Quantum and Woody are back, and they’re updated for the millennial crowd.
It’s been a while, but Quantum and Woody are back from Valiant this week and not a moment too soon. This new series written by Daniel Kibblesmith (who we interviewed) with art by Kano aims to bridge the gap between the characters’ last adventure and reveal key details about their past. Oh, and they hate each other.
So what’s it about?
The official summary reads:
Sometimes…you embrace your destiny. And sometimes…you and your trouble-making adopted brother find yourselves trapped in a scientific lab explosion that grants you $@&%ing awesome super-powers. As a result of their accident, Eric and Woody Henderson – aka Quantum and Woody – must “klang” their wristbands together every 24 hours or both dissipate into nothingness. Which makes superhero-ing pretty awkward when you’re not on speaking terms at the moment. See, Eric has been keeping a pretty big secret: He knows who Woody’s birth father really is…and where he’s been hiding all these years. nWith great power comes great sibling rivalry! This winter, you’ll believe two men and one goat can split a one-bedroom apartment and still be a credible threat to evil and injustice everywhere when QUANTUM AND WOODY make headlines and take names!
Why does this matter?
If you grew up in the 90s you’ll know this was the funniest comic of all time. Since then there have been plenty of great comedic comic books, but the fact remains this duo has a lot of nostalgic vibes about them. The dynamic between the characters is solid, plus they own a goat together. What’s not to love about that?
Fine, you have my attention. What’s good about it?
Not the best vehicle to chase baddies with, eh?
I suspect a lot of folks will be talking about the art after reading this issue because Kano draws some lights-out stuff here. The layouts are impressive and he never seems to do anything more than once. One page may have eight panels, while another has two with seven more littering the page to add a bit of color and chaos to the page. This allows the frenzied action sequence (where Quantum and Woody are chasing a baddy in an ice cream truck) to feel even more chaotic. There’s also an interesting use of panels in one page where the panels are at the center of the page with white space to the left and right and an occasional panel sprouting off the center. There’s a lot of innovation going on with the visuals and it’s impressive to see.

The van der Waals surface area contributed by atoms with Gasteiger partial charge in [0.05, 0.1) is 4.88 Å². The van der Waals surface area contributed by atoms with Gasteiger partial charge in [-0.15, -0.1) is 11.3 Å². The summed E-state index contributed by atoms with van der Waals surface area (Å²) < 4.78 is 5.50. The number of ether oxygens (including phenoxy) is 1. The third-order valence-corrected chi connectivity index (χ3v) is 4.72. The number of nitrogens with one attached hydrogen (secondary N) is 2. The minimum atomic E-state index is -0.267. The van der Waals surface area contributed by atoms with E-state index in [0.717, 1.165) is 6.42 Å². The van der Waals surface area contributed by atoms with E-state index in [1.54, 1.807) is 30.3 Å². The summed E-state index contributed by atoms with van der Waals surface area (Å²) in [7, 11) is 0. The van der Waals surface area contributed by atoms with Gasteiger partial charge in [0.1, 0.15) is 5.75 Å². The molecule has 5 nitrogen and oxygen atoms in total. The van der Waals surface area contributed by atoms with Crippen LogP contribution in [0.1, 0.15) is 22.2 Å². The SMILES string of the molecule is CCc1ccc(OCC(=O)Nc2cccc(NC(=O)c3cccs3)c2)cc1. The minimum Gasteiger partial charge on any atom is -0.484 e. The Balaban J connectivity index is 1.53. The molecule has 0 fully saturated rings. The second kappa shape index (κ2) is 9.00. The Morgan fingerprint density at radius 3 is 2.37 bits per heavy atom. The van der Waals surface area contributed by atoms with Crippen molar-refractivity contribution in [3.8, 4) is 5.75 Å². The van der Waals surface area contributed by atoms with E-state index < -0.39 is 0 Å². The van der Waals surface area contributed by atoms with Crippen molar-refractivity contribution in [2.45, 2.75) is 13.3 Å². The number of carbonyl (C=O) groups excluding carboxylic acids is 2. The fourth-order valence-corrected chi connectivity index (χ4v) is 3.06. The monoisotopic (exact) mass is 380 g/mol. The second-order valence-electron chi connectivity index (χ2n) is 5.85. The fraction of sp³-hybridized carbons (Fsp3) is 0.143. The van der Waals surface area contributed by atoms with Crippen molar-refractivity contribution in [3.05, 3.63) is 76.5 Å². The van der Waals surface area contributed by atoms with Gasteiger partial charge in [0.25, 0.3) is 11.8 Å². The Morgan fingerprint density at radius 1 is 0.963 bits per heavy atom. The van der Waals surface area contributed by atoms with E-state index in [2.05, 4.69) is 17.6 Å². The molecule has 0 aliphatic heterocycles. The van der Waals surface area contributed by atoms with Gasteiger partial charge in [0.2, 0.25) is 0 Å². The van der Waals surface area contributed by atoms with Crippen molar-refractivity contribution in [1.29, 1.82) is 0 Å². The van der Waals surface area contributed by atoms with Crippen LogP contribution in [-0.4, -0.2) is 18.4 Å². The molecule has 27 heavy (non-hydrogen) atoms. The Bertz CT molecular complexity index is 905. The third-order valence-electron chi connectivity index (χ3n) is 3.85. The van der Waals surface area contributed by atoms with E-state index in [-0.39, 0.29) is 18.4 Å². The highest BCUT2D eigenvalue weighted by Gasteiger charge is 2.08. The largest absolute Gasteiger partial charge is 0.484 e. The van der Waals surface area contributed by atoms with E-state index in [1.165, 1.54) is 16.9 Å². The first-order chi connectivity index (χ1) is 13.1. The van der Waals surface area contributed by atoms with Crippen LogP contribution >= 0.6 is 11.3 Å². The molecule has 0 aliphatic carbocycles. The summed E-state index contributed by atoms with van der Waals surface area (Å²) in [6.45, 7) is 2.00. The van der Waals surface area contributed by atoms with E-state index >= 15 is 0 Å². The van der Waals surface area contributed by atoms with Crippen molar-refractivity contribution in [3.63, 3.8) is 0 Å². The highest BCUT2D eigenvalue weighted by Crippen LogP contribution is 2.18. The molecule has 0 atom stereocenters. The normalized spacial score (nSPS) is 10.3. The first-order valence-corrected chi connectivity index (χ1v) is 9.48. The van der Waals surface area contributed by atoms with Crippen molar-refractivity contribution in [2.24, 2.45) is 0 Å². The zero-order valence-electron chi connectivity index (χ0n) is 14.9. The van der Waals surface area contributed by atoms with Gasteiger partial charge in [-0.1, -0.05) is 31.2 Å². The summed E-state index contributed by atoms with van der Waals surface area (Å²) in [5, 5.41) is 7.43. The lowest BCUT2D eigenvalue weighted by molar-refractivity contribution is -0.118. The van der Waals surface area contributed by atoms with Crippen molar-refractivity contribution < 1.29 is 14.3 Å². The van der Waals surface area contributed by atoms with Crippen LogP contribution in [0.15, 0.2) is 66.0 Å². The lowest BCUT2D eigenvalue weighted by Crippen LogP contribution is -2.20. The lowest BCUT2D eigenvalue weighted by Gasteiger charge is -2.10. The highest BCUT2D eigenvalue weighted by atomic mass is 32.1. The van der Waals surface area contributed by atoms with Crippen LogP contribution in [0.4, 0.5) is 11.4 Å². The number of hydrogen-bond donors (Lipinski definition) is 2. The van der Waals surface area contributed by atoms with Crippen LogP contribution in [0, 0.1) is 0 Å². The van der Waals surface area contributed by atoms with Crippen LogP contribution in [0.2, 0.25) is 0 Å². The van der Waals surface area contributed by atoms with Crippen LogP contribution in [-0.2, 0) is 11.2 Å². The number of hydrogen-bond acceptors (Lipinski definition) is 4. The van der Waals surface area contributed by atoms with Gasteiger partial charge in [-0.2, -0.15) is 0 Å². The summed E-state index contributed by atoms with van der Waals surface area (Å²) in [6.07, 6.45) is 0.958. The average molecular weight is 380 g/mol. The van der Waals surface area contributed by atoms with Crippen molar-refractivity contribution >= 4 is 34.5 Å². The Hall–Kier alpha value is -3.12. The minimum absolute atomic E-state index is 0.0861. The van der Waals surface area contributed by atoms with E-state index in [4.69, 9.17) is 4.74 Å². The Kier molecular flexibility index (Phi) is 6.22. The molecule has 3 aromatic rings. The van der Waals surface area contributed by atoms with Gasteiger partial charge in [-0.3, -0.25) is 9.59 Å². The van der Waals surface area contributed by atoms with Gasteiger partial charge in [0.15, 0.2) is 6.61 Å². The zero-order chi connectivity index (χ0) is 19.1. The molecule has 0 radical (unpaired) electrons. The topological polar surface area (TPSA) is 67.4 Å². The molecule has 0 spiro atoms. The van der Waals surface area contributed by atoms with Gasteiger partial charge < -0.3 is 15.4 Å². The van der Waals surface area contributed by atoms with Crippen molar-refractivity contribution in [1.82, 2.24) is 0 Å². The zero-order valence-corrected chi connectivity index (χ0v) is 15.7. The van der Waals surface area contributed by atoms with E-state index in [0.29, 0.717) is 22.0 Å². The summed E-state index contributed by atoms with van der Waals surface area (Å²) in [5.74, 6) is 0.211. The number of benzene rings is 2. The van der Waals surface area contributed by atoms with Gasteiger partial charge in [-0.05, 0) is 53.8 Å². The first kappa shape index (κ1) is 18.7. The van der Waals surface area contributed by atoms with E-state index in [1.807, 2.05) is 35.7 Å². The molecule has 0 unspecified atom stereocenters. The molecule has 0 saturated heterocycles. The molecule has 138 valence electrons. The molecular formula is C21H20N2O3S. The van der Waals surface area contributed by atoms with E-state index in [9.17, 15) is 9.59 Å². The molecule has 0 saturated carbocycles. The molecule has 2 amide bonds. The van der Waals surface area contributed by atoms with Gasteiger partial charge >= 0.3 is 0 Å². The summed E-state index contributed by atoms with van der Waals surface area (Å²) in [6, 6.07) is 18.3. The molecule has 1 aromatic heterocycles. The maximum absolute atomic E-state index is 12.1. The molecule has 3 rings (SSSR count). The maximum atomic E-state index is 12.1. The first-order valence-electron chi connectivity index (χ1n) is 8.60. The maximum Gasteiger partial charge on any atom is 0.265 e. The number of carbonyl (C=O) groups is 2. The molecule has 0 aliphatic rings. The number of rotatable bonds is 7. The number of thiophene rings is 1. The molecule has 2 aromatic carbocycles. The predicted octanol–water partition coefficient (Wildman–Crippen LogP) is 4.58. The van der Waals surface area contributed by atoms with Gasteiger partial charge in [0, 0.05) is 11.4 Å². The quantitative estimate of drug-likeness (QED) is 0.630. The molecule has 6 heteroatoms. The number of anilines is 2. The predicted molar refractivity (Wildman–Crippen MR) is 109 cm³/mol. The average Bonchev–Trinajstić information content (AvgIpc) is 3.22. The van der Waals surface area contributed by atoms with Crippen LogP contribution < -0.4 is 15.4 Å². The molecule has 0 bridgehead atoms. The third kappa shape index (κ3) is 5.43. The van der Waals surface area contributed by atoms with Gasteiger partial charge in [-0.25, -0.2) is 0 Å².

The story isn’t bad either. If you’re unfamiliar with these characters fear not, as it opens with a good flashback to when these two heroes were kids. Like all siblings they were best buds at one point, and it’s all gone to s--t in their later years. Jealousy, frustration, and just growing up have all taken a part. Woody continues to be the crazy one and Kibblesmith weaves in his obsession with social media well. How can you maintain a secret identity when you’re hashtagging yourself and making it pretty clear who you are? Kibblesmith has done a good job bringing this story into the modern era of attention grabbing and social media and even has a character call Woody a millennial (when I’m pretty sure he’d be in his 40’s by now, but this is a sort of reboot).
The story as a whole serves the purpose of showing how these characters may be at odds with each other right now, but they really do need each other. In an excellent montage for instance, we see the fast and hard lifestyle of Woody juxtaposed with Quantum’s rather boring life as a police officer. You get the sense these characters balance each other out and need each other for a variety of reasons.
Interesting panel work.
It can’t be perfect can it?
Save for a few high energy bits from Woody I didn’t find this comic very funny. The wacky nature of the duo is evident with the goat being present, but there aren’t many jokes to be had. There are a few chuckle-worthy moments (like a supervillain bush who is a hedge-man…get it?) but nothing to laugh out loud at.
There’s also quite a lot of dialogue to the point where the pace is slightly hindered by it. The chaotic layouts and high energy of the lines seems to be combating the exposition dumps that come later in the issue.
Is It Good?
I really dug this first issue because the art is truly unique and the characters have a lot of heart. If you enjoy superhero books you’re going to get a kick out of this duo.